But for the past 20 years, doctors have been extracting stem cells through the donor's blood.
"It made the donations much easier," Pullarkat said. "Bone marrow harvesting is still done, but the majority of the transplants nowadays are done by using blood stem cells. The end result is the same: They both go in the bone marrow, and they will produce new blood."
Those stem cells were then injected into Castelblanco so that her body could begin producing new blood, Pullarkat said. And since the cells are from Vohl, Castelblanco's blood type changed and her bone marrow DNA matches her donor's.
Receiving the transplant
Castelblanco received the bone-marrow transplant on Sept. 2, 2010, but she still wasn't in the clear.
"You get very sick for a while," she said. "The first 100 days, post-transplant is a very critical time. Once you get through that magical 100 days, then every month that you stay healthy, your chances [of surviving] become better."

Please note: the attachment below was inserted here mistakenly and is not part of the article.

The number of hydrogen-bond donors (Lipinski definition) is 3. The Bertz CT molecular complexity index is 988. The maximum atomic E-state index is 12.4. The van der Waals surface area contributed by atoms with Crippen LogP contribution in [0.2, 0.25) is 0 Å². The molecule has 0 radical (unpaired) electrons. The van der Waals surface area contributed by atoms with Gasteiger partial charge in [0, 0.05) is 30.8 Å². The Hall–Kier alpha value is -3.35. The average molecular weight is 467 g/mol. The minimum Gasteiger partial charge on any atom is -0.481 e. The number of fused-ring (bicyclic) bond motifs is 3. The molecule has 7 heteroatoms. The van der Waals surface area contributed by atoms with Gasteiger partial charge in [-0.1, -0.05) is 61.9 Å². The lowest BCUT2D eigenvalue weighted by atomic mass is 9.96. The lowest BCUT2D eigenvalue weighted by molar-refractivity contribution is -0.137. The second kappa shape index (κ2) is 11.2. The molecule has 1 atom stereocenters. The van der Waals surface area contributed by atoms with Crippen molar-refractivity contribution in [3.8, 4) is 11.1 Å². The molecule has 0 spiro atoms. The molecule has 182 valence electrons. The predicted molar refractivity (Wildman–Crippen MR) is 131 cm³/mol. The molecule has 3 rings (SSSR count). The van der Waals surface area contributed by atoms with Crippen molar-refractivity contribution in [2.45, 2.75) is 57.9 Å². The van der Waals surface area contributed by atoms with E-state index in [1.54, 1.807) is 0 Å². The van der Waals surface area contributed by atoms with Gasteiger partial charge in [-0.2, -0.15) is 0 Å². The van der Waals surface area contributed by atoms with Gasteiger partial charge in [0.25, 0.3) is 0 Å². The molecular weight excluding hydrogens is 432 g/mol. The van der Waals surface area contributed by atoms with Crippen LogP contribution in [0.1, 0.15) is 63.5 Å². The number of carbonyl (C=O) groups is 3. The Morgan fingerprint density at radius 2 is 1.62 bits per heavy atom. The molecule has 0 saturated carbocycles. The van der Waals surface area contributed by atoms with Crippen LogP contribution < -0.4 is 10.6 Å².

She didn't stay in the hospital long after her transplant. Castelblanco said she was released 28 days after the procedure, which is better than most patients, but she still had to deal with the side effects of her transplant and medication.
Castelblanco developed a cataract in her right eye and experienced some intestinal issues and discoloration of her skin because of graft-versus-host disease (GVHD).
"It's just the new system attacking my body and trying to work on finding its new home," Castelblanco said. "A lot of my medication is to prevent attacks on my organs and things like that."